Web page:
Billy enters the ruined living room where Martin remains. Billy remarks that Martin and Stevie are good people and are better than most of his classmates' parents. However, he begins crying once he realizes that Martin's bestiality had torn his normal, happy family beyond repair. He then proclaims his love and kisses Martin. Ross comes in and witnesses Billy's kiss. Despite being initially outraged, Martin hugs Billy to comfort him. Martin defends the kiss to a contemptuous Ross, mentioning that a friend had gotten an erection from having his baby on his lap, heavily implying that the friend was Ross. When Ross becomes disgusted, Martin challenges his judgement and objects to his interference with his family. Ross justifies his letter, stating Martin's actions would have brought bad publicity. Stevie returns, dragging a dead goat. She has killed Sylvia because she could not stand the idea that Sylvia loved Martin as much as Stevie did. Ross freezes, Billy cries, and Martin breaks down.
Albee places parentheses around the play's subtitle: "Notes toward a definition of tragedy." The original Greek meaning of the word tragedy is "goat-song." The play maintains Aristotle's six elements of a tragedy in addition to the three unities. The play's resemblance to a Greek tragedy continues as Greek theater is linked to Dionysus. As the god of ritual madness, he inspires ecstasy that frees his followers from fears and subverts hegemony. Bestiality is considered taboo in contemporary society. Martin's relationship with Sylvia then defies convention. Unlike the other members in the support group, Martin does not understand why bestiality is wrong because he is blinded by love and happiness.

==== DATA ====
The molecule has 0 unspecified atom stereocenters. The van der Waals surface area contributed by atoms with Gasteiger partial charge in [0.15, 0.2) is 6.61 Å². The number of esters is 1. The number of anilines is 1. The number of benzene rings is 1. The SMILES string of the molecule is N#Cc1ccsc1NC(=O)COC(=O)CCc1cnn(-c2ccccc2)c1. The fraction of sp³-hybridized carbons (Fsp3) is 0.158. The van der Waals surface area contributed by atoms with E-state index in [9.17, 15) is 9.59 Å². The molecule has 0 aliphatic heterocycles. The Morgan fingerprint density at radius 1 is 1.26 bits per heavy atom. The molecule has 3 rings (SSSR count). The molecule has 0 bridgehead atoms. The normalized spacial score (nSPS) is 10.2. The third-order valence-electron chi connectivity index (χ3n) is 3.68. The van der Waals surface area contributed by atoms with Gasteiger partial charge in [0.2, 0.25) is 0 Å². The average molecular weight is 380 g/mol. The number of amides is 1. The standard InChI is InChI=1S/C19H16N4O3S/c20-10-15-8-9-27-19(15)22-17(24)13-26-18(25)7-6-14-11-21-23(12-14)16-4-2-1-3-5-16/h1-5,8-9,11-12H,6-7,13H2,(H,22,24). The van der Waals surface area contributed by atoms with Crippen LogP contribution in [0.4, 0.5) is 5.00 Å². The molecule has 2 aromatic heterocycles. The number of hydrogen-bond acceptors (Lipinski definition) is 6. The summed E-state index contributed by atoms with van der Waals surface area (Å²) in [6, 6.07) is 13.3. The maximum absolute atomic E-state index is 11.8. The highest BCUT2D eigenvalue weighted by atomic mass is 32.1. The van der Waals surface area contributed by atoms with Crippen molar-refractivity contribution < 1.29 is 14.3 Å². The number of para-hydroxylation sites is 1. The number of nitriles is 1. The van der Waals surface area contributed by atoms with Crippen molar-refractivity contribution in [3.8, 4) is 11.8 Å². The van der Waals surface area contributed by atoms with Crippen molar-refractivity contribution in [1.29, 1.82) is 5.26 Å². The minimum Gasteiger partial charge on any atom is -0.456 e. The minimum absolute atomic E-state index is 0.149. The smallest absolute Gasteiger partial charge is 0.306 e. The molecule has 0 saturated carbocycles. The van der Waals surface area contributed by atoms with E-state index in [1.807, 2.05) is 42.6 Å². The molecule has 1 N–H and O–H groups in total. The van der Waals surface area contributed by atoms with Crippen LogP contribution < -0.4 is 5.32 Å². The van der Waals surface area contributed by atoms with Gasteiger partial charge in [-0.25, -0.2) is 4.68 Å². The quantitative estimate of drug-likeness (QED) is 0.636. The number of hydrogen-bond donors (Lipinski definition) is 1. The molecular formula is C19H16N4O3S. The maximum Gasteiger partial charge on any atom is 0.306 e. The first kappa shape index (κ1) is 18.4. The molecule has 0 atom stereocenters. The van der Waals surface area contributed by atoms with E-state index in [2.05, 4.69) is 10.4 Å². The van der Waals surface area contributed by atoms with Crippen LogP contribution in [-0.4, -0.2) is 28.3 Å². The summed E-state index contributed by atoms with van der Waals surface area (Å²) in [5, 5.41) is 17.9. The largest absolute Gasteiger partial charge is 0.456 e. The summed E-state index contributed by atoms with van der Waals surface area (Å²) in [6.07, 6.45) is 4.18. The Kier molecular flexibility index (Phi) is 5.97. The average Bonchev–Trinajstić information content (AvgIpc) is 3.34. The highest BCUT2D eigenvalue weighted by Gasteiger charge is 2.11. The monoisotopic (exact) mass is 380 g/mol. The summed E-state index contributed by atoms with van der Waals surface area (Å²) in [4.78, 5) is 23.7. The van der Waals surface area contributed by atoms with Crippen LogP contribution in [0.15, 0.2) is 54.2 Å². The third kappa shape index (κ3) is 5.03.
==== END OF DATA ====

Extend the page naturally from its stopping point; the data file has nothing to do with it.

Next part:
On the other hand, Stevie resembles the maenads with her increasingly frenzied actions. The play also alludes to the Eumenides. Before the interview starts, Ross hears "a kind of...rushing sound...wings, or something," to which Martin replies, "It's probably the Eumenides." The noise disappears and Martin corrects himself because "[the Eumenides] don't stop." The allusion foreshadows Stevie's vow for vengeance, carrying it out so fully that it ends the play.
The Goat is also a problem play. Albee questions, among other concepts, social morality in relation to taboos, the perception of female identity by contrasting Stevie to Sylvia, and the arbitrary nature of social standards and conventions by juxtaposing Martin's distaste for homosexuality with his bestiality.
Awards and nominations
- 2002 Drama Desk Award, Outstanding New Play
- 2002 Tony Award for Best Play
- 2002 Tony Award, Best Actress in a Play (Ruehl)
- 2002 Drama Desk Award, Outstanding Actor in a Play (Pullman)
- 2002 Drama Desk Award, Outstanding Actress in a Play (Ruehl)
- 2003 Pulitzer Prize for Drama
- 2006 Helpmann Award for Best Play
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- Simonson, Robert. "Nilo Cruz's Anna in the Tropics Wins the 2003 Pulitzer Prize for Drama" Playbill, April 7, 2003